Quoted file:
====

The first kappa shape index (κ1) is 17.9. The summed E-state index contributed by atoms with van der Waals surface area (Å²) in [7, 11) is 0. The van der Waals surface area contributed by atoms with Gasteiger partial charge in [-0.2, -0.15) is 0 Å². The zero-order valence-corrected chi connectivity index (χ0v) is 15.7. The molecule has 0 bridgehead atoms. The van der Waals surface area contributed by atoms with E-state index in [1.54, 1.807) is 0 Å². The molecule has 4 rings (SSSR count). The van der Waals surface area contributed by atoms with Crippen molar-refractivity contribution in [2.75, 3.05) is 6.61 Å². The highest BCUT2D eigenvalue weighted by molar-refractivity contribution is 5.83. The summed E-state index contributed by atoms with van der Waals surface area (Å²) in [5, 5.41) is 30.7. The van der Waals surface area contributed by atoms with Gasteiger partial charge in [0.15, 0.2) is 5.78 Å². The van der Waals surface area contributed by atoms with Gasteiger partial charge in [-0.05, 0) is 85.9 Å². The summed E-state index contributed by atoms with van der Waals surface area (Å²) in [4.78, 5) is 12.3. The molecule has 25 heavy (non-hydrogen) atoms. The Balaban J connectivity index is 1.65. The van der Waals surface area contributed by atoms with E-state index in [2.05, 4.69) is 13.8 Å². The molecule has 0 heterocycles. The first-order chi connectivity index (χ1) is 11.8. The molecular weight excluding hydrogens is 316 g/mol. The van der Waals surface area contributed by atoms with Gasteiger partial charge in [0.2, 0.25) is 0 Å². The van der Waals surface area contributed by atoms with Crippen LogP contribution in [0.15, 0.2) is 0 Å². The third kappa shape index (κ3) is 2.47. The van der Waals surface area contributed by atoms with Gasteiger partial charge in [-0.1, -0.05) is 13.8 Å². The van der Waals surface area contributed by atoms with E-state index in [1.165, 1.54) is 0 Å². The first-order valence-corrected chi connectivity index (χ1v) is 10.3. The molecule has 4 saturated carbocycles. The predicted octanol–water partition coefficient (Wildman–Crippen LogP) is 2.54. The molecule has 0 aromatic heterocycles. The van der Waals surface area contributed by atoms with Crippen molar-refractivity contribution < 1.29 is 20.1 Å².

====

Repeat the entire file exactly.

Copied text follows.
The first kappa shape index (κ1) is 17.9. The summed E-state index contributed by atoms with van der Waals surface area (Å²) in [7, 11) is 0. The van der Waals surface area contributed by atoms with Gasteiger partial charge in [-0.2, -0.15) is 0 Å². The zero-order valence-corrected chi connectivity index (χ0v) is 15.7. The molecule has 0 bridgehead atoms. The van der Waals surface area contributed by atoms with E-state index in [1.54, 1.807) is 0 Å². The molecule has 4 rings (SSSR count). The van der Waals surface area contributed by atoms with Crippen molar-refractivity contribution in [2.75, 3.05) is 6.61 Å². The highest BCUT2D eigenvalue weighted by molar-refractivity contribution is 5.83. The summed E-state index contributed by atoms with van der Waals surface area (Å²) in [5, 5.41) is 30.7. The van der Waals surface area contributed by atoms with Gasteiger partial charge in [0.15, 0.2) is 5.78 Å². The van der Waals surface area contributed by atoms with Gasteiger partial charge in [-0.05, 0) is 85.9 Å². The summed E-state index contributed by atoms with van der Waals surface area (Å²) in [4.78, 5) is 12.3. The molecule has 25 heavy (non-hydrogen) atoms. The Balaban J connectivity index is 1.65. The van der Waals surface area contributed by atoms with E-state index in [2.05, 4.69) is 13.8 Å². The molecule has 0 heterocycles. The first-order chi connectivity index (χ1) is 11.8. The molecular weight excluding hydrogens is 316 g/mol. The van der Waals surface area contributed by atoms with Gasteiger partial charge in [0.2, 0.25) is 0 Å². The van der Waals surface area contributed by atoms with Crippen LogP contribution in [0.15, 0.2) is 0 Å². The third kappa shape index (κ3) is 2.47. The van der Waals surface area contributed by atoms with Gasteiger partial charge in [-0.1, -0.05) is 13.8 Å². The van der Waals surface area contributed by atoms with E-state index in [1.165, 1.54) is 0 Å². The first-order valence-corrected chi connectivity index (χ1v) is 10.3. The molecule has 4 saturated carbocycles. The predicted octanol–water partition coefficient (Wildman–Crippen LogP) is 2.54. The molecule has 0 aromatic heterocycles. The van der Waals surface area contributed by atoms with Crippen molar-refractivity contribution < 1.29 is 20.1 Å².